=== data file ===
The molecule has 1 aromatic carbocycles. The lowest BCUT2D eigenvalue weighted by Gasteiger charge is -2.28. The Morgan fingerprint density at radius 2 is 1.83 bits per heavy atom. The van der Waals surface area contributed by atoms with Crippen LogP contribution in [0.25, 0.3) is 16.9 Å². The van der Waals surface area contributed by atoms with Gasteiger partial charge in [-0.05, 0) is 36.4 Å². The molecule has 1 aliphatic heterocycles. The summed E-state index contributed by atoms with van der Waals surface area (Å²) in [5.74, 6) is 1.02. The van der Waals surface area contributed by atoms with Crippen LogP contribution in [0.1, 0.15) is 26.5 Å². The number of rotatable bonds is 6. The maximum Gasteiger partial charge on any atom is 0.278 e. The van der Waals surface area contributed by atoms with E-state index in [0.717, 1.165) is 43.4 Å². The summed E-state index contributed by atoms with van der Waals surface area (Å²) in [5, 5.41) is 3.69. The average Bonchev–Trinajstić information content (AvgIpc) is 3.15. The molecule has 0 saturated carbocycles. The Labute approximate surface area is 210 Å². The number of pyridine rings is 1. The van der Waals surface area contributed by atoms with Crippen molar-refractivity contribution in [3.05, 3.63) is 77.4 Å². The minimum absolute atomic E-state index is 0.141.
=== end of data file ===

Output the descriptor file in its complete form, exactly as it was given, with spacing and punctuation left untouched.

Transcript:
The molecule has 1 aromatic carbocycles. The lowest BCUT2D eigenvalue weighted by Gasteiger charge is -2.28. The Morgan fingerprint density at radius 2 is 1.83 bits per heavy atom. The van der Waals surface area contributed by atoms with Crippen LogP contribution in [0.25, 0.3) is 16.9 Å². The van der Waals surface area contributed by atoms with Gasteiger partial charge in [-0.05, 0) is 36.4 Å². The molecule has 1 aliphatic heterocycles. The summed E-state index contributed by atoms with van der Waals surface area (Å²) in [5.74, 6) is 1.02. The van der Waals surface area contributed by atoms with Crippen LogP contribution in [0.1, 0.15) is 26.5 Å². The number of rotatable bonds is 6. The maximum Gasteiger partial charge on any atom is 0.278 e. The van der Waals surface area contributed by atoms with E-state index in [0.717, 1.165) is 43.4 Å². The summed E-state index contributed by atoms with van der Waals surface area (Å²) in [5, 5.41) is 3.69. The average Bonchev–Trinajstić information content (AvgIpc) is 3.15. The molecule has 0 saturated carbocycles. The Labute approximate surface area is 210 Å². The number of pyridine rings is 1. The van der Waals surface area contributed by atoms with Crippen molar-refractivity contribution in [3.05, 3.63) is 77.4 Å². The minimum absolute atomic E-state index is 0.141.